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EXCLUSIVE: JPride Talks 90s Influence, Growing Up in Mississippi, Her Plan B, New Mixtape, More

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Mississippi-raised singer-songwriter JPride is letting the world know that she’s up next. Pulling inspiration from the Golden Era of R&B, the passionate and soulful R&B songstress, who just released her new mixtape, December 1st (also her birthday), has been steadily building her buzz as an artist to be reckoned with. We caught up with JPride, and she gave us the full skinny on her journey in music.

Tell me about your upbringing.

I grew up in the church; I’m originally from Detroit, Michigan, but I was raised in Mississippi. My dad is actually from Mississippi, but he was raised in Detroit, and my mom is from Chicago, and she was also brought up in Detroit, and that’s how I came about. I have two brothers and a sister as well. Mississippi is the hospitality State, so we speak to you even if we don’t want to (lol).

As far as growing up in the church, is that where you discovered music?

I wouldn’t say that. I remember when I was younger in Detroit, my dad used to throw a lot of parties and family get-togethers and we used to do karaoke. It was always a passion, so it started there, and then it went from home to church and then to the choir.

So, when did you get to that point where you said I want to make this a career?

I always wanted to get to that point, but I really started pursuing it back in 2008. I came out with a record called “Aquafina Flow,” and it hit the radio, and it was doing really well there, but at that time in life, I wasn’t able to get my music out there like I wanted to. Of course, we all go through life, and we have our challenges; finances was one of mine. You have to be able to finance your stuff, like studio time, and being able to travel and move around.

Who were some of the artists that inspired you in 2008, and continue to inspire you now?

Aaliyah, Brandy, Monica; those were artists that I grew up listening to. The whole Destiny’s Child movement; they gave me the push to say ‘I know I can do this.’ Now, Beyonce definitely inspires me; her shows are the bomb. Rihanna; I love her. K. Michelle; I like her because she’s so real and she’s so raw. I like genuinely real people.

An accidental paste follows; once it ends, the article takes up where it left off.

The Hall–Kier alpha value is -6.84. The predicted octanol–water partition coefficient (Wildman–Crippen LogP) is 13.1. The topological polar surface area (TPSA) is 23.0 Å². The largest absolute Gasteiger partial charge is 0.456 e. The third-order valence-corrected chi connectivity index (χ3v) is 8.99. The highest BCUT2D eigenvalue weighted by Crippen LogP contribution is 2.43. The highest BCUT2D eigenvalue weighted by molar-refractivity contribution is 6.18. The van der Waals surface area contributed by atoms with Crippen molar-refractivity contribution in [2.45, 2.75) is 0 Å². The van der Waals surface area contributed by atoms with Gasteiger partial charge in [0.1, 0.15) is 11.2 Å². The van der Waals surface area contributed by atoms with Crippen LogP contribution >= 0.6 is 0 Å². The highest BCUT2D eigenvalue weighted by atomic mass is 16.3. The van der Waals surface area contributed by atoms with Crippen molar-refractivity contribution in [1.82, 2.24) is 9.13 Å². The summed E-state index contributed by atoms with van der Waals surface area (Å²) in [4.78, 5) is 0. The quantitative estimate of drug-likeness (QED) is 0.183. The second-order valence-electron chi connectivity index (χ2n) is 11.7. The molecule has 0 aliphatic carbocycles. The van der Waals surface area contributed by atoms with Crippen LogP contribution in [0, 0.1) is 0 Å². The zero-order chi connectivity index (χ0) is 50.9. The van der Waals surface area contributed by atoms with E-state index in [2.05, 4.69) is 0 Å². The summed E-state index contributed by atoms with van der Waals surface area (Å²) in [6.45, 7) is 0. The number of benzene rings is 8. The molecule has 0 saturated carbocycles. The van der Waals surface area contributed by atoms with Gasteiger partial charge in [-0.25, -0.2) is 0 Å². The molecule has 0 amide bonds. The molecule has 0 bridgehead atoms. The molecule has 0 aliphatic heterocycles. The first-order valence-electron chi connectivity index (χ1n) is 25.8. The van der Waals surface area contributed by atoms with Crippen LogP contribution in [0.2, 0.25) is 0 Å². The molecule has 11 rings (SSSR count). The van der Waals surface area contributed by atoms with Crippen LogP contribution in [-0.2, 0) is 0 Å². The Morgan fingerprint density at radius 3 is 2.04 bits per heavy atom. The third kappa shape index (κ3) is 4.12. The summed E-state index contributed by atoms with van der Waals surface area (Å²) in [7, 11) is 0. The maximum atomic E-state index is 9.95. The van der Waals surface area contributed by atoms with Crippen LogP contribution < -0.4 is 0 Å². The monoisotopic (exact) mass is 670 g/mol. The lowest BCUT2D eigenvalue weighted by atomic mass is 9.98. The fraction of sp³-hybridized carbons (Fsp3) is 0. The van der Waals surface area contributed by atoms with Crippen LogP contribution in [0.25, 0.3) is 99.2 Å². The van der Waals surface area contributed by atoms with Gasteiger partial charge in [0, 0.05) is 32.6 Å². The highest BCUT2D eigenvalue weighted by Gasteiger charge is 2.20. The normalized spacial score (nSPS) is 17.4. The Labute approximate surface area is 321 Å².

So, tell me about your sound and what you’re bringing to R&B.

I’m trying to bring that old R&B back because nowadays you don’t get too much of that soul. It’s all chopped up in the studio. Don’t get me wrong; it sounds good, but I like to feel the music when I listen to it. I’m a huge fan of 90s R&B. A lot of times, people are trying to keep up with new waves in music, and it just makes a lot of people sound the same.

What’s your plan B if music doesn’t work out?

Actually, my plan B is current until I get to where I want to be. I’m a professional loctician back home. I have a lot of clients, and I’m really good at what I do, and I’m very proud of that. With music, I have big dreams, and I do plan on making it to the top, but I also want to keep my lox business going as well. I’m in the process of getting my product patented; I mix it myself. Maybe one day I can turn it into a franchise or chain with Pride Lox.

Tell me about JPride, the person.

I’m real, I’m raw, I’m truth; I love hard. I feel like nowadays people don’t value real love anymore, and that’s why the world is so crazy now. But, I like to have fun; I’m a free spirit. I like to live; I like to travel, and I like to experience new things.

So, tell me about your December 1st mixtape.

December 1st is my birthday, and I released the project on that day because I tell everybody, ‘that day a star was born.’ On the project, I’m giving you me, which a lot of people don’t get to see, and I’m giving it to you for free.

What’s next for JPride?

At this point, it’s mainly about the promotion and getting JPride out there as an artist, and getting people familiar with me. When I eventually drop that big project, people should know enough about me.

If you could choose one male R&B artist to do a best of with, who would you select?

Chris Brown; he’s jamming. I would love to work with him.

What’s been most rewarding for you since you started pushing music?

Back home, I’m like the bomb because there’s not a lot of people, female artist wise, that’s doing what I’m doing. People genuinely love and support me. I won the Jackson (Mississippi) Hip Hop Awards, and that was a pretty big deal for me because it let me know that I’m doing something right and people are listening.

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